Literature and Life: Kindness and Wealth

Dear Readers:

Please welcome back Megan Easley-Walsh.  Funny story, in talking we discovered that we both lived at Spangdahlem, the relatively small air base in Germany, vrtually unknown except those who have lived there--although we missed each other by 15 or 20 years!  Anyway, that's a side track.  Megan is back with a post about Literature and Life.


I'm happy to be back wth you, Laura and readers, for the third part of my series of posts.  This is also part two for discussing my second novel, What Edward Heard.

In addition to reading for pleasure, readers often dive into a book for an uplifting experience or the opportunity to learn something new.  Laura has asked me to talk about the life lessons in What Edward Heard.

Megan Easley-Walsh, What Edward Heard, Literature and Life, great books, themes in literature
Without giving too much away, I'll say that the novel covers the stories of many lives as the painting travels from Venice in 1566 to England in 1916, where Edward Jamion first encountes it.  The characters all learn the lessons of the painting to varying degrees, depending on their own circumstances and also when in history they appear.  The lessons of one character to the ext become affixed to the painting, in away, and so certain characters may bear the brunt of previous actions more than others.

One of the major themes and life lessons in What Edward Heard is that who you are mtters and you don't have to prove yourself.  This plays out through Edward.  He is self-sacrificing, to the extent of going into battle for his cousin's benefit.  Edward is American and joins the English army in 1916, while the United States did not formally joi WWI until 1917.  With the help of the characters he meets in England, including the painted lady in the portrait, he must learn to accept himself in order to find peace.

Although he leaves behind the battlfield, peace can only come when he stops battling himself.  This theme of not having to prove oneself is also embodied in Clara's story.  Unlike Edward, who remembers too much for his own peace, Clara remembers too little.  The victim of amnesia, she must find a way back to herself and learn that she can stop proving herself.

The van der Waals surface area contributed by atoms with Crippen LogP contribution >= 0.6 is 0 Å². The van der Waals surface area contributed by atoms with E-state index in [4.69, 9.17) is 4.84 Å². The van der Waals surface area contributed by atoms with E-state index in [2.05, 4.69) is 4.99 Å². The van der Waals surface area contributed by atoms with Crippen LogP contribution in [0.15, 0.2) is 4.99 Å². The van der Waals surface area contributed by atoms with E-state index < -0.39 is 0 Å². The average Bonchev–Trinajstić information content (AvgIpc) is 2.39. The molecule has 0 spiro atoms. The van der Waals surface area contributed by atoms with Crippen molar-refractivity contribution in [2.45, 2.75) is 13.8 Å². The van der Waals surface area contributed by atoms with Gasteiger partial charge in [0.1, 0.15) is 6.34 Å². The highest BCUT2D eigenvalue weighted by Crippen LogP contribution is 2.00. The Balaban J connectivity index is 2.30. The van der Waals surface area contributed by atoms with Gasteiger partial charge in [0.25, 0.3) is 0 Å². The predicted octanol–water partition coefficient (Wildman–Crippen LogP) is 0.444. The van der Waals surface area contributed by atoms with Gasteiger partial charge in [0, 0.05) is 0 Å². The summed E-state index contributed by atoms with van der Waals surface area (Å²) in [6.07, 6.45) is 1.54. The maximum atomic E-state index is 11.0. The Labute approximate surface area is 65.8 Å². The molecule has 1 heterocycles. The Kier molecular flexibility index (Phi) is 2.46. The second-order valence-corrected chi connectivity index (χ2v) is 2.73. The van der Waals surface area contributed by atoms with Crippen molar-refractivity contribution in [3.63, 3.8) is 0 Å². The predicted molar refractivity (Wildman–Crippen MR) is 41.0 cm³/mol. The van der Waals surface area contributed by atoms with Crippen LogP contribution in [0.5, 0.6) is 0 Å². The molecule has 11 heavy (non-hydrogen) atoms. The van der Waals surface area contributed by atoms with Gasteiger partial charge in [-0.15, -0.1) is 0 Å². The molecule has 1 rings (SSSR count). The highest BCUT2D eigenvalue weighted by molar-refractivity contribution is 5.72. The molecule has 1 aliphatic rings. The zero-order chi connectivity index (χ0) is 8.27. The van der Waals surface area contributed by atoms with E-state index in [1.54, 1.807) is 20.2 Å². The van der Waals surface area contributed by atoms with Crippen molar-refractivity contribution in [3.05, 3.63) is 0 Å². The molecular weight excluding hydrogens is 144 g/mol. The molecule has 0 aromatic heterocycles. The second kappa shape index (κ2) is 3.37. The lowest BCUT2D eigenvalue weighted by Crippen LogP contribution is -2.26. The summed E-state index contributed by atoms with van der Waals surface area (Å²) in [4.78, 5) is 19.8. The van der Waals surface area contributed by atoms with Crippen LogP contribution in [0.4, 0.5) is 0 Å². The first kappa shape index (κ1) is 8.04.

The second major life lesson in the book is that kindness is more important than stature.  Edward grew up rich, but he enlists in battle, choosing his cousin's well-being over his privilege of birth.  Elena, the subject of the portrait that is painted in Venice in 1566 by Francesco, is beloved by the poor painter.  Unfortunatey, in Elena's case, her father realizes too late that the kindness of Francesco's heart is more important than his lower stature.  Thus, the painting teaches this lesson to each generation that encounters her with varying degrees of success.

The third life lesson, and the last I'll discuss here, is the importance of following your heart.  Although this lesson has played out in many books before, the paintin allows the characters in What Edward Heard to accomplish this in a unique way.  By befriending them, she allows them to have better lives.  Some do not realize that.  Others, like Edward, come to appreciate all she can offer.

Megan Easley-Walsh, What Edward Heard, WWI fiction, medieval painting
In my next post, I'll be discussig historical fiction research.

My best to yo all,


Megan Easley-Walsh
Author of
To find out more about Mgan and her books, visit

  • Hiking the Grand Canyon, Daley and His Dogs, and other adventures on the road
  • More guest posts from Megan Easley-Walsh and other authors (Would you like to be featured here?)
  • June 24, 2017, 3 to 5 pm: Reading at Eat My Words Books with Michael Agnew, Minesota's first beer cicerone.
  • January 9, 2018: Talk with the Edinburgh Book Club
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If you liked this post you might also like:
The Effects of Being a Military Brat on Writing
Literature and Life: What Edward Heard
Throwing Stones
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